It is becoming increasingly popular for a buyer to request that a seller sign a Seller Property Information Statement (“SPIS”) as part of a residential real estate transaction. The Ontario Real Estate Association (“OREA”) developed a SPIS form for both freehold and condominium residential properties.
What is a Seller Property Information Statement?
The SPIS is a pre-printed document that is meant to protect sellers by establishing that correct information about the property is provided to prospective buyers. However, when the seller completes and signs a SPIS, the seller’s ability to rely on the doctrine of caveat emptor meaning “Buyer Beware” is eliminated. The doctrine of caveat emptor provides that, absent of fraud, mistake or misrepresentation, a buyer takes an existing property as he or she found it. Since the representations made in the SPIS will be relied on by a prospective buyer, a special relationship is formed between the seller and the buyer, which has been deemed, at law, to give rise to a duty of care.
Is a Seller Property Information Statement obligatory?
Sellers are not obligated at law to deliver a SPIS to a prospective buyer. If a seller elects to complete a SPIS it must be done honestly and accurately. Once completed, the SPIS forms part of the Agreement of Purchase and Sale and the buyer is entitled to rely on it.
It has been found at law that the statements in the SPIS are not warranties, but may be the basis of liability as representations. A buyer is entitled to rely on the representations made in the SPIS and is not obligated to challenge the seller’s honesty and forthrightness. The buyer is also not obligated to complete a home inspection to make his or her own determination regarding the state of the property. A seller cannot use the lack of a property inspection as a defence to a claim of negligent misrepresentation stemming from the SPIS.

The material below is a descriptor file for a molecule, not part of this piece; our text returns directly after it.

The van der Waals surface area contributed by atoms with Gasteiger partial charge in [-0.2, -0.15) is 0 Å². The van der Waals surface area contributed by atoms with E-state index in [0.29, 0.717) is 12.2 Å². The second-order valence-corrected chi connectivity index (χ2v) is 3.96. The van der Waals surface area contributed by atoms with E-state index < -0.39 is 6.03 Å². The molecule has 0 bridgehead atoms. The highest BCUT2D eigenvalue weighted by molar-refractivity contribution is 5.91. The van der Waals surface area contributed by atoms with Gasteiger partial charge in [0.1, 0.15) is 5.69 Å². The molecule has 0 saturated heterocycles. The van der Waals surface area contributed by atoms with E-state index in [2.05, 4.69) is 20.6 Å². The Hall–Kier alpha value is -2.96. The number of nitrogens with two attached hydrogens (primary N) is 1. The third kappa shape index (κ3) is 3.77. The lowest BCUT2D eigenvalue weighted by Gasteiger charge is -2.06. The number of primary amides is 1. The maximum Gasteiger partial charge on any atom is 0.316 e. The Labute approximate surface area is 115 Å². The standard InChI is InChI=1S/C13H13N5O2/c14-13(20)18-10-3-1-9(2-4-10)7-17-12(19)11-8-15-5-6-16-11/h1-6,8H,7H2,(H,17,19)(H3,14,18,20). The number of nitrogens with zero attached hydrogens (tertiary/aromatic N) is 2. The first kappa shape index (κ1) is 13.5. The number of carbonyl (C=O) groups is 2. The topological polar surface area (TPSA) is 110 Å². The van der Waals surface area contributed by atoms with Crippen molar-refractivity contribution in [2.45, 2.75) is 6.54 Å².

The SPIS creates a continuous obligation to disclose any latent defects, which are defects that are not discoverable by reasonable inspection of the property. The Court of Appeal for Ontario has recently established that real estate agents have a duty to question the veracity of the seller’s statements and have a duty to verify material facts about a property. The Court also found that real estate agents have a duty to warn their seller clients about the implications of completing an SPIS and of the importance of ensuring complete and accurate answers to the SPIS questions. Real estate agents acting for buyers also have a duty to confirm if a SPIS has been completed and forms part of the Agreement of Purchase and Sale.
A seller should consult with a lawyer prior to completing the SPIS in order to understand the legal implications of completing and signing this document.
If you have questions about the Seller Property Information Statement, or require assistance with one, please get in touch with us.